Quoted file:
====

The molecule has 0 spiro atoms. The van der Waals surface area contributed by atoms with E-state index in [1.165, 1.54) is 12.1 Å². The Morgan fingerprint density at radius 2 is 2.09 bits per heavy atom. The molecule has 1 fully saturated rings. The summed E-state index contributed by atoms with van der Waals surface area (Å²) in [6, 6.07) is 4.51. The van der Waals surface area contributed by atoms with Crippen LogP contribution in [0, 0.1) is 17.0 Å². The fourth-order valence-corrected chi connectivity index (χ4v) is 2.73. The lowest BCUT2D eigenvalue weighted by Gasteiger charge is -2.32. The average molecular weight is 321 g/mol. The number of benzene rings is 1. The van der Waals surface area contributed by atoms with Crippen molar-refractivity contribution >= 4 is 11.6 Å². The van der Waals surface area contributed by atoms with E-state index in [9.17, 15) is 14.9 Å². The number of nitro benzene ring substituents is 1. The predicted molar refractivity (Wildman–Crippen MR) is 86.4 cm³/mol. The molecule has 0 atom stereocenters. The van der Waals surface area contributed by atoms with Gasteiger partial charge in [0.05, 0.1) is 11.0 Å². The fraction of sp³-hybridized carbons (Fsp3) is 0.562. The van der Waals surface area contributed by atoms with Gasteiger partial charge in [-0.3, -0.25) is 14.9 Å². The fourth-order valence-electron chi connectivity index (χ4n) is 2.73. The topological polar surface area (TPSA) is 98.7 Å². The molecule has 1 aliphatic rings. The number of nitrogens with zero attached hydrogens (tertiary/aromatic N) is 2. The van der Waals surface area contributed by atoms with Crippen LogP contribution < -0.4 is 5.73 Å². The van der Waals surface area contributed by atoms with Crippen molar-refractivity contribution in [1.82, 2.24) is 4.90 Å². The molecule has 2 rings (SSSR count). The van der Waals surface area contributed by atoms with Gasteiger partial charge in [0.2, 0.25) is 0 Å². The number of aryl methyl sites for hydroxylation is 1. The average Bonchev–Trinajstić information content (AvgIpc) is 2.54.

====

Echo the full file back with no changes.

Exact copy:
The molecule has 0 spiro atoms. The van der Waals surface area contributed by atoms with E-state index in [1.165, 1.54) is 12.1 Å². The Morgan fingerprint density at radius 2 is 2.09 bits per heavy atom. The molecule has 1 fully saturated rings. The summed E-state index contributed by atoms with van der Waals surface area (Å²) in [6, 6.07) is 4.51. The van der Waals surface area contributed by atoms with Crippen LogP contribution in [0, 0.1) is 17.0 Å². The fourth-order valence-corrected chi connectivity index (χ4v) is 2.73. The lowest BCUT2D eigenvalue weighted by Gasteiger charge is -2.32. The average molecular weight is 321 g/mol. The number of benzene rings is 1. The van der Waals surface area contributed by atoms with Crippen molar-refractivity contribution >= 4 is 11.6 Å². The van der Waals surface area contributed by atoms with E-state index in [9.17, 15) is 14.9 Å². The number of nitro benzene ring substituents is 1. The predicted molar refractivity (Wildman–Crippen MR) is 86.4 cm³/mol. The molecule has 0 atom stereocenters. The van der Waals surface area contributed by atoms with Gasteiger partial charge in [0.05, 0.1) is 11.0 Å². The fraction of sp³-hybridized carbons (Fsp3) is 0.562. The van der Waals surface area contributed by atoms with Gasteiger partial charge in [-0.3, -0.25) is 14.9 Å². The fourth-order valence-electron chi connectivity index (χ4n) is 2.73. The topological polar surface area (TPSA) is 98.7 Å². The molecule has 1 aliphatic rings. The number of nitrogens with zero attached hydrogens (tertiary/aromatic N) is 2. The van der Waals surface area contributed by atoms with Crippen LogP contribution < -0.4 is 5.73 Å². The van der Waals surface area contributed by atoms with Crippen molar-refractivity contribution in [1.82, 2.24) is 4.90 Å². The molecule has 2 rings (SSSR count). The van der Waals surface area contributed by atoms with Gasteiger partial charge in [0.2, 0.25) is 0 Å². The number of aryl methyl sites for hydroxylation is 1. The average Bonchev–Trinajstić information content (AvgIpc) is 2.54.